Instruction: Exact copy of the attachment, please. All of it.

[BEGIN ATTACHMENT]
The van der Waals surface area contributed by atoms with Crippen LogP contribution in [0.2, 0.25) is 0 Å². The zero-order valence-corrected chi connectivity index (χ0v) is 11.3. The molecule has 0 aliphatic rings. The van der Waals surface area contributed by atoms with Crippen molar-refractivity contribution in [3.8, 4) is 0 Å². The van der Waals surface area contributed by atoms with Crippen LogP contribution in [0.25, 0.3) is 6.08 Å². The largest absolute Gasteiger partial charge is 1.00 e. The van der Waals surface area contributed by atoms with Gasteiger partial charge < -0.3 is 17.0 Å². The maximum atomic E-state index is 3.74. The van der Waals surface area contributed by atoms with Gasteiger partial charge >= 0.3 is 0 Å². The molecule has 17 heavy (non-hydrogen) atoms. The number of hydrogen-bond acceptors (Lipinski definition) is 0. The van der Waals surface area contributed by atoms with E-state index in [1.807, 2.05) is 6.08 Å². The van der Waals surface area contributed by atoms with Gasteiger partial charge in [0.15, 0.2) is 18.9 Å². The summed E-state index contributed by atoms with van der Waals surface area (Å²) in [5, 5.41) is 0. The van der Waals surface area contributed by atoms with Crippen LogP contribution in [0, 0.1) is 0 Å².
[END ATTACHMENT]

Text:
The van der Waals surface area contributed by atoms with Crippen LogP contribution in [0.2, 0.25) is 0 Å². The zero-order valence-corrected chi connectivity index (χ0v) is 11.3. The molecule has 0 aliphatic rings. The van der Waals surface area contributed by atoms with Crippen molar-refractivity contribution in [3.8, 4) is 0 Å². The van der Waals surface area contributed by atoms with Crippen LogP contribution in [0.25, 0.3) is 6.08 Å². The largest absolute Gasteiger partial charge is 1.00 e. The van der Waals surface area contributed by atoms with Gasteiger partial charge < -0.3 is 17.0 Å². The maximum atomic E-state index is 3.74. The van der Waals surface area contributed by atoms with Gasteiger partial charge >= 0.3 is 0 Å². The molecule has 17 heavy (non-hydrogen) atoms. The number of hydrogen-bond acceptors (Lipinski definition) is 0. The van der Waals surface area contributed by atoms with E-state index in [1.807, 2.05) is 6.08 Å². The van der Waals surface area contributed by atoms with Gasteiger partial charge in [0.15, 0.2) is 18.9 Å². The summed E-state index contributed by atoms with van der Waals surface area (Å²) in [5, 5.41) is 0. The van der Waals surface area contributed by atoms with Crippen LogP contribution in [0, 0.1) is 0 Å².